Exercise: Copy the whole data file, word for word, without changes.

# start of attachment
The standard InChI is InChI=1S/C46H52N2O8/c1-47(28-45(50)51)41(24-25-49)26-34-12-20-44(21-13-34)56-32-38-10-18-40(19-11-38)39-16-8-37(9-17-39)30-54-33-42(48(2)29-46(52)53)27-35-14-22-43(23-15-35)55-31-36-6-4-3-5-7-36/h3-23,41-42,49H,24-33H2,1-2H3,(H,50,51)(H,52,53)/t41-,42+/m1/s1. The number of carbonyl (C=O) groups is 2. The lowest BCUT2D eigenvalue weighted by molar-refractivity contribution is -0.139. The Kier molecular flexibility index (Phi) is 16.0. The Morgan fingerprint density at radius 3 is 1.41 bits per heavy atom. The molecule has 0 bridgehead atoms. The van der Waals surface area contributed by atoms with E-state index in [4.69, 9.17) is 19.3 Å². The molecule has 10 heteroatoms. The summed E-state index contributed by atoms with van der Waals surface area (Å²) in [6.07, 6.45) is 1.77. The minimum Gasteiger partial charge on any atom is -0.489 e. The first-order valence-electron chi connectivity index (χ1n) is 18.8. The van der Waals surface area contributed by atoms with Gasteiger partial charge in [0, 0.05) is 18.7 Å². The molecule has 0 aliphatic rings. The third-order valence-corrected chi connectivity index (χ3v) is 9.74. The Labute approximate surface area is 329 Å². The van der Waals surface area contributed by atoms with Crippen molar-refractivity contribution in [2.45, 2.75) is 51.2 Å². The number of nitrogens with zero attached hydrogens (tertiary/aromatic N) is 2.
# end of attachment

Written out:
The standard InChI is InChI=1S/C46H52N2O8/c1-47(28-45(50)51)41(24-25-49)26-34-12-20-44(21-13-34)56-32-38-10-18-40(19-11-38)39-16-8-37(9-17-39)30-54-33-42(48(2)29-46(52)53)27-35-14-22-43(23-15-35)55-31-36-6-4-3-5-7-36/h3-23,41-42,49H,24-33H2,1-2H3,(H,50,51)(H,52,53)/t41-,42+/m1/s1. The number of carbonyl (C=O) groups is 2. The lowest BCUT2D eigenvalue weighted by molar-refractivity contribution is -0.139. The Kier molecular flexibility index (Phi) is 16.0. The Morgan fingerprint density at radius 3 is 1.41 bits per heavy atom. The molecule has 0 bridgehead atoms. The van der Waals surface area contributed by atoms with E-state index in [4.69, 9.17) is 19.3 Å². The molecule has 10 heteroatoms. The summed E-state index contributed by atoms with van der Waals surface area (Å²) in [6.07, 6.45) is 1.77. The minimum Gasteiger partial charge on any atom is -0.489 e. The first-order valence-electron chi connectivity index (χ1n) is 18.8. The van der Waals surface area contributed by atoms with Gasteiger partial charge in [0, 0.05) is 18.7 Å². The molecule has 0 aliphatic rings. The third-order valence-corrected chi connectivity index (χ3v) is 9.74. The Labute approximate surface area is 329 Å². The van der Waals surface area contributed by atoms with Crippen molar-refractivity contribution in [2.45, 2.75) is 51.2 Å². The number of nitrogens with zero attached hydrogens (tertiary/aromatic N) is 2.